Dependent variable    Model 1Model 2e
    n  OR (95% CI)  p-Value  n  OR (95% CI)  p-Value 
Global PSQIa,b  Classification  2031  1.44 (1.21, 1.73)  <0.001d  2031  1.39 (1.15, 1.67)  0.001d 
PSQI subscale               
Subjective sleep qualityc  Very good  1454  1.23 (0.77, 1.98)  0.386  1365  1.22 (0.74, 2.00)  0.445 
  Fairy good  439  1.04 (0.63, 1.71)  0.885  410  1.09 (0.64, 1.84)  0.758 
  Fairly bad  134  1.18 (0.66, 2.09)  0.579  126  1.04 (0.56, 1.93)  0.981 
  Very bad  78  Reference  –  77  Reference  – 
Sleep latencyc  No problem at all  588  2.35 (1.62, 3.41)  <0.001d  546  2.11 (1.42, 3.15)  <0.001d 
  Only a very slight problem  861  1.69 (1.18, 2.43)  0.004d  816  1.59 (1.08, 2.34)  0.018d 
  Somewhat of a problem  546  1.54 (1.06, 2.24)  0.025d  513  1.42 (0.95, 2.13)  0.086 
  A very big problem  167  Reference  –  156  Reference  – 
Sleep durationc  No problem at all  1371  1.27 (0.91, 1.77)  0.159  1287  1.25 (0.87, 1.79)  0.236 
  Only a very slight problem  384  1.08 (0.74, 1.57)  0.700  368  1.15 (0.77, 1.72)  0.654 
  Somewhat of a problem  242  0.90 (0.60, 1.36)  0.613  222  0.93 (0.60, 1.46)  0.758 
  A very big problem  165  Reference  –  154  Reference  – 
Habitual sleep efficiencyc  No problem at all  1523  1.39 (1.01, 1.91)  0.044d  1430  1.44 (1.02, 2.05)  0.039d 
  Only a very slight problem  273  1.32 (0.90, 1.95)  0.155  255  1.47 (0.97, 2.24)  0.071 
  Somewhat of a problem  126  1.12 (0.70, 1.79)  0.650  120  1.15 (0.69, 1.91)  0.585 
  A very big problem  184  Reference  –  172  Reference  – 
Sleep disturbancesc  No problem at all  145  1.69 (0.42, 6.82)  0.458  138  1.51 (0.36, 6.35)  0.575 
  Only a very slight problem  1643  1.69 (0.44, 6.65)  0.449  1540  1.48 (0.37, 6.00)  0.580 
  Somewhat of a problem  334  1.34 (0.34, 5.29)  0.673  315  1.13 (0.27, 4.61)  0.870 
  A very big problem  10  Reference  –  10  Reference  – 
Use of sleeping medicationc  No problem at all  1903  1.06 (0.57, 1.97)  0.848  1787  1.23 (0.61, 2.48)  0.566 
  Only a very slight problem  108  1.05 (0.51, 2.16)  0.892  103  1.26 (0.56, 2.81)  0.576 
  Somewhat of a problem  51  0.91 (0.39, 2.09)  0.821  49  0.92 (0.36, 2.34)  0.850 
  A very big problem  43  Reference  –  39  Reference  – 
Daytime dysfunctionc  No problem at all  635  2.15 (1.46, 3.19)  <0.001d  597  2.19 (1.42, 3.39)  <0.001d 
  Only a very slight problem  929  1.37 (0.94, 2.01)  0.104  876  1.56 (1.02, 2.37)  0.039d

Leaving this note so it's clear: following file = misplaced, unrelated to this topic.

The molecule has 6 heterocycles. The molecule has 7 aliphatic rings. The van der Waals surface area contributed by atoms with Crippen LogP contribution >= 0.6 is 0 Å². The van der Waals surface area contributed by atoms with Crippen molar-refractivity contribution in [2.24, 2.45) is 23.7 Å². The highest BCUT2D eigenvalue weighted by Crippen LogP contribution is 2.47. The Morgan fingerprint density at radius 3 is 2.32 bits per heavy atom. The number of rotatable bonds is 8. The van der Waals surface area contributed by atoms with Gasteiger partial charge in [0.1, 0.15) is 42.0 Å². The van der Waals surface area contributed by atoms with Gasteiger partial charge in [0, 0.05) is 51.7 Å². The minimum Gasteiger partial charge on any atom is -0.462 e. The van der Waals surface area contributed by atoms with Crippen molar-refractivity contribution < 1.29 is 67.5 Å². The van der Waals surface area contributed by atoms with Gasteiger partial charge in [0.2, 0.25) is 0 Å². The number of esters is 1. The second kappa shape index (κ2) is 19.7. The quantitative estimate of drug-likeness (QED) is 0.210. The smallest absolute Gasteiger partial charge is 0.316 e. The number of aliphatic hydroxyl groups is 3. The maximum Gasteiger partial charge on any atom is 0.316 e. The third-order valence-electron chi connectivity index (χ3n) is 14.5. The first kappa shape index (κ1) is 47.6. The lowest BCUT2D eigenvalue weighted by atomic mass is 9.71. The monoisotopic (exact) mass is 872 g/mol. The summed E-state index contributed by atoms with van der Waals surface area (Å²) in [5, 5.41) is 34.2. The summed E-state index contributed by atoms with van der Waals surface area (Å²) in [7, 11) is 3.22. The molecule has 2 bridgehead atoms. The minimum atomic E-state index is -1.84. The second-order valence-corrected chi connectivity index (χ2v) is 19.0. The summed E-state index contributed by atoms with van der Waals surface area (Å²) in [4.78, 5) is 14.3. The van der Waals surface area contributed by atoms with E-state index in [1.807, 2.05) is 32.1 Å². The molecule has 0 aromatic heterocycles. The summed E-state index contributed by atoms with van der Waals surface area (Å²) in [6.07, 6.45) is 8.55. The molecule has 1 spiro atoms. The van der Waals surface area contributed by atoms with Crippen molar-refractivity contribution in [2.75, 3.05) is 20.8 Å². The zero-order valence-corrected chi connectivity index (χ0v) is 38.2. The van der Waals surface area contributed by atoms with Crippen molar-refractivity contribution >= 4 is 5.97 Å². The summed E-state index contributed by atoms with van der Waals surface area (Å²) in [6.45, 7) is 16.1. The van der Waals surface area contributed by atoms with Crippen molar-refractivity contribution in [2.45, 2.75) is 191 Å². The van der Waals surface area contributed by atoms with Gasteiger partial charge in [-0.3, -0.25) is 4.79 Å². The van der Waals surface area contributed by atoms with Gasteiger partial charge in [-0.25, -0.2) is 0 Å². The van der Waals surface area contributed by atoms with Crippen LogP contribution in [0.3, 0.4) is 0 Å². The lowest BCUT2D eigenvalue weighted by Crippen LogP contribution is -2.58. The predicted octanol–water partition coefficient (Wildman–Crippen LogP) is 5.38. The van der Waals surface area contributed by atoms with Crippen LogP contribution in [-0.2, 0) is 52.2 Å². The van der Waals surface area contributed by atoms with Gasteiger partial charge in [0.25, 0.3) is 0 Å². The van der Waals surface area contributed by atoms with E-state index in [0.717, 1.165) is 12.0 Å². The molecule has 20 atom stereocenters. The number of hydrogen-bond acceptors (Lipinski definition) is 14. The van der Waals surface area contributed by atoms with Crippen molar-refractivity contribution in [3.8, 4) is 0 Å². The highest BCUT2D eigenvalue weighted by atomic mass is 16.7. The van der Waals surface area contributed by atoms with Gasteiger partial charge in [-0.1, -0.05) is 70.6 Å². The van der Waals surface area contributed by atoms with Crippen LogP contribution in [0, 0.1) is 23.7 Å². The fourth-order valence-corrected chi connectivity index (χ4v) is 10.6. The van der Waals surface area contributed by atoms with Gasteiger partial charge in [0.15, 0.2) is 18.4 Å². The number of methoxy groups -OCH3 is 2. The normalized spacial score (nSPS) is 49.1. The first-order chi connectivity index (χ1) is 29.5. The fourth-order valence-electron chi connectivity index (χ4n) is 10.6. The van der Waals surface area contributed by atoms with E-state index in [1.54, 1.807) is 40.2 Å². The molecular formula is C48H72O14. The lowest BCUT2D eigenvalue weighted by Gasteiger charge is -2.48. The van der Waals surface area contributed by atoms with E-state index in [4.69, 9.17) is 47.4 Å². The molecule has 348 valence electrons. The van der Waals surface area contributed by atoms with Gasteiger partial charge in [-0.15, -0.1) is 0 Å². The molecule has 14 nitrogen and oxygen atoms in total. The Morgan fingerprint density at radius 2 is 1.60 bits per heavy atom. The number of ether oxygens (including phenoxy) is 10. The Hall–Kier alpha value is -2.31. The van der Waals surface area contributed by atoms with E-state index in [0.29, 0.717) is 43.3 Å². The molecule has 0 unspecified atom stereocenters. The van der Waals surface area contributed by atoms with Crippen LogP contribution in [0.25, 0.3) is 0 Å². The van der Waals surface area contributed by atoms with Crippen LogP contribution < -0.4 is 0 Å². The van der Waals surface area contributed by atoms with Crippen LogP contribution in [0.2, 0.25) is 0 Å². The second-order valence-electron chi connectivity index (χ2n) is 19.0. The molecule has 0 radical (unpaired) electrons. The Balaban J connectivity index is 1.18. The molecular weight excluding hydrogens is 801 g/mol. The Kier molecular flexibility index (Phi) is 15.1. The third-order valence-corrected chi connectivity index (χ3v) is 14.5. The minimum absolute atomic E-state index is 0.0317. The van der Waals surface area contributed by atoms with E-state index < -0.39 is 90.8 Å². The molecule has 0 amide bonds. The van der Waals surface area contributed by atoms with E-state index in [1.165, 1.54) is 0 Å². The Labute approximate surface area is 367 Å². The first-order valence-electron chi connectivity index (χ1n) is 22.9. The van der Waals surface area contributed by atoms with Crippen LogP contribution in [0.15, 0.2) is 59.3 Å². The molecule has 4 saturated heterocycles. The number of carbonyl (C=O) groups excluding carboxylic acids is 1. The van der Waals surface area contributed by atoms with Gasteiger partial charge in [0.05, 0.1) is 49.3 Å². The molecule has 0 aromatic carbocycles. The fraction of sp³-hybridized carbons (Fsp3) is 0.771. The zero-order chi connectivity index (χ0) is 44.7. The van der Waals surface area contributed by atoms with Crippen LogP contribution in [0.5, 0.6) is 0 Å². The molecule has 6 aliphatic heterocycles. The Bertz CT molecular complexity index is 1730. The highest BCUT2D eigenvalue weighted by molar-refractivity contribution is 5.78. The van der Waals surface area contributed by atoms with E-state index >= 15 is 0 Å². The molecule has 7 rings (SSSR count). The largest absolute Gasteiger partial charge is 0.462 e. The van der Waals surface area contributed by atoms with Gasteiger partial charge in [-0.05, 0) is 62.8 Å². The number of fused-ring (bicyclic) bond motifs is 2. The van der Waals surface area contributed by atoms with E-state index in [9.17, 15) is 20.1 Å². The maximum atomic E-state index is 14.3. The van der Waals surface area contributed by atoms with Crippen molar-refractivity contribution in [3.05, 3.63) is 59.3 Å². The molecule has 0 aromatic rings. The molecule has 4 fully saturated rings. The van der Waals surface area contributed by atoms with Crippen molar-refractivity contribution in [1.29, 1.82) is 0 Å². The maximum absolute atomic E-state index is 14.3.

Somewhat of a problem  416  1.16 (0.77, 1.74)  0.491  390  1.22 (0.78, 1.91)  0.384 
  A very big problem  139  Reference  –  129  Reference  – 

OR, odds ratio; 95% CI, 95% confidence interval.


Global Pittsburgh Sleep Quality Index (good sleep quality: PSQI score <5.0 and poor sleep quality: PSQI score ≥5.0).


Using binary logistic regression analysis.


Using multinomial logistic regression analysis.


Significant at level of 5%.


Model 2 was adjusted for potential confounders (gender, age, GPA, health status and physical activity).


The main objective of this study was to assess the relationship of late-night cell phone use (after 9p.m.) with sleep parameters such as its duration and quality. The present findings showed that the use of cell phones after 9p.m. was associated with poorer sleep quality, later wake-up time, and higher sleep latency, but it was not directly associated with sleep duration.

Between 2003 and 2008, there were more than 900 million new cell phone subscribers worldwide.15 A study implied that the worldwide proportion of subscribing to cell phones has increased from 5% in 1995 to more than 70% current users in 2010.10 Nowadays, cell phones provide their users with various ways of communication, such as calling, texting, sending e-mails; they also allow users to interact with others on social networks, using the internet, sharing videos and pictures, and using different software applications. Considering the mobile nature of cell phones, they can be used anywhere and at anytime, unlike conventional computers.16,17